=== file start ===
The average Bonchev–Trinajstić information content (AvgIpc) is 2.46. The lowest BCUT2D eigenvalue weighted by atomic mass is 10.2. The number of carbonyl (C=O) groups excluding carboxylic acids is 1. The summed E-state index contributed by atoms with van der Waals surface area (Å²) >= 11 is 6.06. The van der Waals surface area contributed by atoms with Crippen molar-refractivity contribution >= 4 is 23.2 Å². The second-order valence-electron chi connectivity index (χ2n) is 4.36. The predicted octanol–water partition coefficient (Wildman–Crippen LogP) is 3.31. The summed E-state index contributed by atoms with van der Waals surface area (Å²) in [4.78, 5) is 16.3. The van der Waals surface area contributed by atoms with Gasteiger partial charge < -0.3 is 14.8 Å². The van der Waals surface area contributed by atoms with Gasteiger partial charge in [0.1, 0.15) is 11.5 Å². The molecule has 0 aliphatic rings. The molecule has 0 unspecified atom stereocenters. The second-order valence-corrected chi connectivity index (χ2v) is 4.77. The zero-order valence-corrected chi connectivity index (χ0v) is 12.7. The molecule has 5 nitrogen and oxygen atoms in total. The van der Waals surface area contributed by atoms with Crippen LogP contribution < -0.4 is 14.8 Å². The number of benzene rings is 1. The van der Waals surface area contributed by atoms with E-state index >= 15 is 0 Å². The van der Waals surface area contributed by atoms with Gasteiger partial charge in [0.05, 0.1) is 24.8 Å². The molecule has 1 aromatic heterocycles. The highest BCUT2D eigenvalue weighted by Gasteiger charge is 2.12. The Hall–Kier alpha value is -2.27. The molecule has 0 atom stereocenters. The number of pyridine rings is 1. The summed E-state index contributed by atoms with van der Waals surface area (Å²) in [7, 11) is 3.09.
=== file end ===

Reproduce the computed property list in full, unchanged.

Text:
The average Bonchev–Trinajstić information content (AvgIpc) is 2.46. The lowest BCUT2D eigenvalue weighted by atomic mass is 10.2. The number of carbonyl (C=O) groups excluding carboxylic acids is 1. The summed E-state index contributed by atoms with van der Waals surface area (Å²) >= 11 is 6.06. The van der Waals surface area contributed by atoms with Crippen molar-refractivity contribution >= 4 is 23.2 Å². The second-order valence-electron chi connectivity index (χ2n) is 4.36. The predicted octanol–water partition coefficient (Wildman–Crippen LogP) is 3.31. The summed E-state index contributed by atoms with van der Waals surface area (Å²) in [4.78, 5) is 16.3. The van der Waals surface area contributed by atoms with Gasteiger partial charge < -0.3 is 14.8 Å². The van der Waals surface area contributed by atoms with Gasteiger partial charge in [0.1, 0.15) is 11.5 Å². The molecule has 0 aliphatic rings. The molecule has 0 unspecified atom stereocenters. The second-order valence-corrected chi connectivity index (χ2v) is 4.77. The zero-order valence-corrected chi connectivity index (χ0v) is 12.7. The molecule has 5 nitrogen and oxygen atoms in total. The van der Waals surface area contributed by atoms with Crippen LogP contribution < -0.4 is 14.8 Å². The number of benzene rings is 1. The van der Waals surface area contributed by atoms with E-state index >= 15 is 0 Å². The van der Waals surface area contributed by atoms with Gasteiger partial charge in [0.05, 0.1) is 24.8 Å². The molecule has 1 aromatic heterocycles. The highest BCUT2D eigenvalue weighted by Gasteiger charge is 2.12. The Hall–Kier alpha value is -2.27. The molecule has 0 atom stereocenters. The number of pyridine rings is 1. The summed E-state index contributed by atoms with van der Waals surface area (Å²) in [7, 11) is 3.09.